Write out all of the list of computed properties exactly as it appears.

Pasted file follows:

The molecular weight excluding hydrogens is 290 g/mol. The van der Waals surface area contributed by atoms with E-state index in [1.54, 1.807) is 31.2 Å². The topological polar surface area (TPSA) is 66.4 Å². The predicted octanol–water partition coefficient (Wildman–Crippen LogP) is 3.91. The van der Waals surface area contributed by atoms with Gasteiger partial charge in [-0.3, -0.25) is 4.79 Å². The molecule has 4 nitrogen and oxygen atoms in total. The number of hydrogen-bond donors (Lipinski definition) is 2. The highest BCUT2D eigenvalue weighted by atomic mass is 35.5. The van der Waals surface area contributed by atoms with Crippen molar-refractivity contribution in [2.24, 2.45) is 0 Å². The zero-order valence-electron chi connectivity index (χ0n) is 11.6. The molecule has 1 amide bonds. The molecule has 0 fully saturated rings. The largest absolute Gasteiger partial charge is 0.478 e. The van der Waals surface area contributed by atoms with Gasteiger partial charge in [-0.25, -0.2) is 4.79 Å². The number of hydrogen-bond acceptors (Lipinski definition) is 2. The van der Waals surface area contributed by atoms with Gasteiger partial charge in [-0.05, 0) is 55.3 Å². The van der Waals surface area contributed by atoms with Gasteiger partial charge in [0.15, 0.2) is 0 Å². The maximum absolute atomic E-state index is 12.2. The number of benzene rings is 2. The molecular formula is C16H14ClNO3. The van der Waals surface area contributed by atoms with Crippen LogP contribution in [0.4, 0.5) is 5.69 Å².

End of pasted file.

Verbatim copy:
The molecular weight excluding hydrogens is 290 g/mol. The van der Waals surface area contributed by atoms with E-state index in [1.54, 1.807) is 31.2 Å². The topological polar surface area (TPSA) is 66.4 Å². The predicted octanol–water partition coefficient (Wildman–Crippen LogP) is 3.91. The van der Waals surface area contributed by atoms with Gasteiger partial charge in [-0.3, -0.25) is 4.79 Å². The molecule has 4 nitrogen and oxygen atoms in total. The number of hydrogen-bond donors (Lipinski definition) is 2. The highest BCUT2D eigenvalue weighted by atomic mass is 35.5. The van der Waals surface area contributed by atoms with Crippen molar-refractivity contribution in [2.24, 2.45) is 0 Å². The zero-order valence-electron chi connectivity index (χ0n) is 11.6. The molecule has 1 amide bonds. The molecule has 0 fully saturated rings. The largest absolute Gasteiger partial charge is 0.478 e. The van der Waals surface area contributed by atoms with Gasteiger partial charge in [-0.25, -0.2) is 4.79 Å². The number of hydrogen-bond acceptors (Lipinski definition) is 2. The van der Waals surface area contributed by atoms with Gasteiger partial charge in [-0.05, 0) is 55.3 Å². The van der Waals surface area contributed by atoms with Gasteiger partial charge in [0.15, 0.2) is 0 Å². The maximum absolute atomic E-state index is 12.2. The number of benzene rings is 2. The molecular formula is C16H14ClNO3. The van der Waals surface area contributed by atoms with Crippen LogP contribution in [0.4, 0.5) is 5.69 Å².